Faculty News

Posted on Monday, November 11, 2013 by Lindsey Westbrook

Fujiko Nakaya: Over the Water
The Exploratorium, 2013
Paperback/PDF, 48 pages, $4.95/free

The Exploratorium’s new location on a major civic promenade has inspired Over the Water, an annual program of large-scale temporary artworks for the public space. The inaugural project was a special site-specific installation by the Japanese artist Fujiko Nakaya. This accompanying catalogue illuminates the scientific, art historical, and architectural contexts for Nakaya's use of the ephemeral medium of fog in her creation of "soft sculptures."

The lead essay is written by Leigh Markopoulos, chair of the Graduate Program in Curatorial Practice. Curatorial Practice faculty member Marina McDougall commissioned the work and the book, and contributed an essay, and previous Curatorial Practice faculty member Henry Urbach also contributed an essay.

Posted on Monday, November 11, 2013 by Lindsey Westbrook

Architecture Xenoculture
eVolo, 2013
Paperback, 300 pages, $24.95

“Xenoculture” is a term coined by the Iranian writer and philosopher Reza Negarestani to describe the need for embracing and exploring the unexpected, the alien. This fifth issue of eVolo, coedited by Benjamin Rice (Architecture and Critical Studies faculty), borrows the idea and explores works by architects and designers who detach from everything that architecture is supposed to be and look like, including preconceived forms and aesthetics, to look into new architectural and design possibilities.

The featured architects and designers include Hernan Diaz Alonso, Servo, Francois Roche, Marc Fornes, Kokkugia, Zaha Hadid, Volkan Alkanoglu, and Rafael Lozano, among others.

Posted on Monday, November 11, 2013 by Lindsey Westbrook

Rise of the DEO: Leadership by Design
New Riders, 2013
Paperback, 216 pages, $34.99

This book by Maria Giudice (Design and MBA in Design Strategy faculty) and Christopher Ireland (Design faculty) explores the intersection of creative talent and business expertise, explaining how and why this unlikely coupling produces leaders most capable of solving our increasingly complex business problems.

The two authors have more than 30 years of collective experience as creative business leaders. They conceive of this effort as a playbook designed to unlock creativity in a traditional executive or teach a creative professional how to become an effective business leader. The book lays out—graphically and through example—how DEOs run their companies and why this approach makes sense now.

Posted on Monday, November 11, 2013 by Lindsey Westbrook

4-Headed Woman
Tia Chucha, 2013
Paperback, 80 pages, $14.95

4-Headed Woman by Writing faculty member Opal Palmer Adisa is a journey into and through womanhood, from preadolescence through menopause, and an exploration of women’s relations with one another. The poems employ female domestic imagery to name different types of breads found throughout the world, from coconut to pita. The poems in the second section focus specifically on menses, weaving together biological, folk, and cultural aspects in a humorous tone. The third section, "Graffiti Poem," comprises poems centered around college restrooms, which Adisa sees as a site of communication for students on a wide variety of social-sexual issues.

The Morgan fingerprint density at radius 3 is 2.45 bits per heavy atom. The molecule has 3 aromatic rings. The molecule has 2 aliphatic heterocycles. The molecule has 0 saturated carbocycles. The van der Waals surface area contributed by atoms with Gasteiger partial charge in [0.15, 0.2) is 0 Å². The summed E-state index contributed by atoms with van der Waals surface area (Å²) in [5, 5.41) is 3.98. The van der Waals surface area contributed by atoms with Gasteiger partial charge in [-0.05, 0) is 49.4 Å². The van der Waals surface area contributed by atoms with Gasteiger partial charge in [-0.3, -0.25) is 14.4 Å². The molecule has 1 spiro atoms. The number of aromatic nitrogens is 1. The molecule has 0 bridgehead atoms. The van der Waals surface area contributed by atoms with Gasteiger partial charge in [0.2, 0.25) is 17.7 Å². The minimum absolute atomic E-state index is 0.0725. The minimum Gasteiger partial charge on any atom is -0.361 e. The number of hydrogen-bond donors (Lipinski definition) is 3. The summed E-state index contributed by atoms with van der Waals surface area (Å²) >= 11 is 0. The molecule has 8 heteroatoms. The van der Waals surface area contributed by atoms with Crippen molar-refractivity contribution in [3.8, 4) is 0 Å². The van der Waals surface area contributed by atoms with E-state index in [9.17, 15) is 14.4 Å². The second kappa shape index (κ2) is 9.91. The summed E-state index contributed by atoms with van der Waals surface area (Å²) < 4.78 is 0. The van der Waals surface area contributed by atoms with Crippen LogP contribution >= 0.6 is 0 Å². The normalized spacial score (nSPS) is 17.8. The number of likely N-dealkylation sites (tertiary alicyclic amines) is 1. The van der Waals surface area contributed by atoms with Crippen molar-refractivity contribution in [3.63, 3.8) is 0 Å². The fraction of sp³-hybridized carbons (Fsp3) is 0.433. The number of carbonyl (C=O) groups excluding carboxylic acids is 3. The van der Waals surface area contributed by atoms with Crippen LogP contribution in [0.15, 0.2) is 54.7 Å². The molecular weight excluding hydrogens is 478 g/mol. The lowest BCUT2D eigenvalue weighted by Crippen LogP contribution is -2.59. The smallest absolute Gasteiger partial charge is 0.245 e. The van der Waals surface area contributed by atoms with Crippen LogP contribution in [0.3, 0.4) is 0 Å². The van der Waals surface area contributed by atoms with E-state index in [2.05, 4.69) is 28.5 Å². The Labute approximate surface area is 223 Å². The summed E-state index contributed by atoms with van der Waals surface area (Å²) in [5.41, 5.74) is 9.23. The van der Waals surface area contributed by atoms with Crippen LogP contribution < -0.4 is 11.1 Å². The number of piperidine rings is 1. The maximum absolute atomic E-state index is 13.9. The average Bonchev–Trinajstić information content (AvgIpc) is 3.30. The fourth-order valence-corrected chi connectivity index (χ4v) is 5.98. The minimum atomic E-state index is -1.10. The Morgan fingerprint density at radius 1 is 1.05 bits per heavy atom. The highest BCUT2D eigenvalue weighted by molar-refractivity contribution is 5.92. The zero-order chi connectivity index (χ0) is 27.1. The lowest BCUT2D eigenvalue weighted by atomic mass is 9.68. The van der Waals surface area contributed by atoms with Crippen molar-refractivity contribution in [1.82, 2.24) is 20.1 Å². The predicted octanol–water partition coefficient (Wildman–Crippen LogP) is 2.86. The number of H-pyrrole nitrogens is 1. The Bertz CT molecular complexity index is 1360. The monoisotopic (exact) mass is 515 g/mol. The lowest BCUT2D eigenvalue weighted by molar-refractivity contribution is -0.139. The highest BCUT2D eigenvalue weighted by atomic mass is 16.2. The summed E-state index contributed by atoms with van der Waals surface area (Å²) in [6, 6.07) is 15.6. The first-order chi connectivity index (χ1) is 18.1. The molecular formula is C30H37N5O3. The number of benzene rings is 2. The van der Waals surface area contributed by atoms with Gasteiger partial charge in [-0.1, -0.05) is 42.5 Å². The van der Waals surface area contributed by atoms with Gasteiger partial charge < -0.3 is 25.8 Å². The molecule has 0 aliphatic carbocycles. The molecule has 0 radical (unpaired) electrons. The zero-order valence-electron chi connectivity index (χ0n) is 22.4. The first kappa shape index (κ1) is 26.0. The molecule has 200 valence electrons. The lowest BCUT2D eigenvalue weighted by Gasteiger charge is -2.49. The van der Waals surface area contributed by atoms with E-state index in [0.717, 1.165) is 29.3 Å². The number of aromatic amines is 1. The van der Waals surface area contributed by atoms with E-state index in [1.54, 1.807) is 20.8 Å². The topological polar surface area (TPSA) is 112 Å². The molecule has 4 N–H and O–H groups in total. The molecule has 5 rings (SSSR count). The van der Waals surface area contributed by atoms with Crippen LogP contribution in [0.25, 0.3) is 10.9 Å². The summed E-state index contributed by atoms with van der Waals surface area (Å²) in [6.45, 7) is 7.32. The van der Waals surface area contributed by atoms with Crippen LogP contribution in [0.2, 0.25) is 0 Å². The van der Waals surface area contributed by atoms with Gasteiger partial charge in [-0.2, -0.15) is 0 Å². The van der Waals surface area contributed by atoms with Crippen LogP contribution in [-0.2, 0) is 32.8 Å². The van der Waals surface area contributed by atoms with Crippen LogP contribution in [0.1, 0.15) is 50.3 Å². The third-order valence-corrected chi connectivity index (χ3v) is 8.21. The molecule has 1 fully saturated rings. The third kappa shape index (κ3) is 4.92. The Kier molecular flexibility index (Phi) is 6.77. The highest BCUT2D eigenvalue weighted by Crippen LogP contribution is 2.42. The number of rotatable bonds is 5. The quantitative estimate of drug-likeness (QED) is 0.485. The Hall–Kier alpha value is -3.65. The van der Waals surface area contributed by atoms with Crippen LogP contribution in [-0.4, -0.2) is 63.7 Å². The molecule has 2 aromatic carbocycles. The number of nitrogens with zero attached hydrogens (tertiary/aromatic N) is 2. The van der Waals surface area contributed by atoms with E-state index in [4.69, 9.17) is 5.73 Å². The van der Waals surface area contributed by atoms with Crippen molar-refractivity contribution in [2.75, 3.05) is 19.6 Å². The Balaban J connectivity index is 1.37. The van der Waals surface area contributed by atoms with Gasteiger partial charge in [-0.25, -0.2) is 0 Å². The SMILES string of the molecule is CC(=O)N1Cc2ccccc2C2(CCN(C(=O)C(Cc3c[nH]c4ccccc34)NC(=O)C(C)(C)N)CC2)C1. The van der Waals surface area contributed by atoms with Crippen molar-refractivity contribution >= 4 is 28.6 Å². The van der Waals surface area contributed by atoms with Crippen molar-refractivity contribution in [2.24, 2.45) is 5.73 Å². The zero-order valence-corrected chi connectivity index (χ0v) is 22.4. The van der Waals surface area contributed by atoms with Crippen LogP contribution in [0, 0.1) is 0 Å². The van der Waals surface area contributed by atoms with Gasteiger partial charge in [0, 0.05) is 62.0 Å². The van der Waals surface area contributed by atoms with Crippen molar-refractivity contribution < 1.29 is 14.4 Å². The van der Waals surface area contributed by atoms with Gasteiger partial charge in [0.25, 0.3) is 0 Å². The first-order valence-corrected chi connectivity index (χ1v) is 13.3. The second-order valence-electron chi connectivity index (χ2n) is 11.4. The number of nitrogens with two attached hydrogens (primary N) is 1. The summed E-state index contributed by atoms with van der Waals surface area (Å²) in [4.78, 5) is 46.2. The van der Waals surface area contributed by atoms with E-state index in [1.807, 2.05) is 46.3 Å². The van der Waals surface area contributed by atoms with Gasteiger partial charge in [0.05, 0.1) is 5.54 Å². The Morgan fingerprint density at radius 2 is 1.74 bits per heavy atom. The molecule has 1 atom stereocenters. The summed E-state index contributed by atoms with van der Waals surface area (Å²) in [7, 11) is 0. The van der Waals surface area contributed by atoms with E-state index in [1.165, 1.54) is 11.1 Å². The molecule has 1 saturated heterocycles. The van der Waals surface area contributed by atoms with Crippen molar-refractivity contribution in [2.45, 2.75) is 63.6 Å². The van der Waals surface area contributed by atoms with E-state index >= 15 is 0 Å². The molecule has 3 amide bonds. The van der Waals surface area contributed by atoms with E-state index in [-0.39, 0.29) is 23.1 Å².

Posted on Monday, November 11, 2013 by Lindsey Westbrook

Scrape the Willow Until It Sings
Heyday, 2013
Paperback, 288 pages, $35

Winner of the Commonwealth Club's California Book Award Gold Medal for Contributions to Publishing!

Over the last 50 years of diligent study and experimentation, Julia Parker (CCA Honorary Doctorate 2006) has emerged as one of the preeminent Native American basket makers of California. Distinguished Coast Miwok-Kashaya Pomo elder and longtime resident of Yosemite Valley, Parker is a prolific artist, teacher, and storyteller. Her body of work confirms that Native basketry is a thriving, ever-changing art form and a vital component of contemporary cultural production.

Alongside Parker's sensitively photographed work, the basket maker's words are stitched throughout with essays by the artist and scholar Deborah Valoma, chair of CCA’s Textiles Program. Valoma describes the historical and philosophical implications of basketry from a non-Native perspective. Basing her work on rigorous scholarship and a long-term personal relationship between author and artist, Valoma peels back cultural assumptions about Native American basketry to reveal the relevance of Parker’s embodied philosophies of thinking and making in the twenty-first century.

Posted on Monday, November 11, 2013 by Lindsey Westbrook

Smaller Than Life
Concrete Press, 2013
Hardcover, 80 pages, $57.99

Operating in the hybrid zone between sculpture, craft, miniature making, and conceptual art, Visual Studies faculty member Matteo Bittanti creates seven self-portraits that simultaneously appropriate and reconfigure a peculiar medium: die-cast model cars. This limited-edition book features photographs by the artist Colleen Flaherty and a long conversation between Bittanti and the Bay Area artist Juan Carlos Quintana.